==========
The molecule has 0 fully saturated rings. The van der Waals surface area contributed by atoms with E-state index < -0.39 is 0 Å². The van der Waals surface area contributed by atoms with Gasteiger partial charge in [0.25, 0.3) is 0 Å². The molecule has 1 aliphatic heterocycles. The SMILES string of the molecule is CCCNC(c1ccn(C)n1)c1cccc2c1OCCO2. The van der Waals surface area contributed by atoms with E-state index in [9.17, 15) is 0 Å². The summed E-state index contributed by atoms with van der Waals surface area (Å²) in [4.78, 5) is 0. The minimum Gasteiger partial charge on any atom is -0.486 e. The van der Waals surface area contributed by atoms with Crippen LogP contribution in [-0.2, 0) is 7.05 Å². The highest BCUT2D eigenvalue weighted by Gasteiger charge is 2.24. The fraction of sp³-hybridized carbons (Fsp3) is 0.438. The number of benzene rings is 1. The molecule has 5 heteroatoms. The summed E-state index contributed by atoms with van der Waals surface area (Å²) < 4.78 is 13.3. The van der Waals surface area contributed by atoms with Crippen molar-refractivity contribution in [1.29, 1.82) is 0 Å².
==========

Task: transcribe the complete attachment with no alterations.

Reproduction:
The molecule has 0 fully saturated rings. The van der Waals surface area contributed by atoms with E-state index < -0.39 is 0 Å². The van der Waals surface area contributed by atoms with Gasteiger partial charge in [0.25, 0.3) is 0 Å². The molecule has 1 aliphatic heterocycles. The SMILES string of the molecule is CCCNC(c1ccn(C)n1)c1cccc2c1OCCO2. The van der Waals surface area contributed by atoms with E-state index in [9.17, 15) is 0 Å². The summed E-state index contributed by atoms with van der Waals surface area (Å²) in [4.78, 5) is 0. The minimum Gasteiger partial charge on any atom is -0.486 e. The van der Waals surface area contributed by atoms with Crippen LogP contribution in [-0.2, 0) is 7.05 Å². The highest BCUT2D eigenvalue weighted by Gasteiger charge is 2.24. The fraction of sp³-hybridized carbons (Fsp3) is 0.438. The number of benzene rings is 1. The molecule has 5 heteroatoms. The summed E-state index contributed by atoms with van der Waals surface area (Å²) < 4.78 is 13.3. The van der Waals surface area contributed by atoms with Crippen molar-refractivity contribution in [1.29, 1.82) is 0 Å².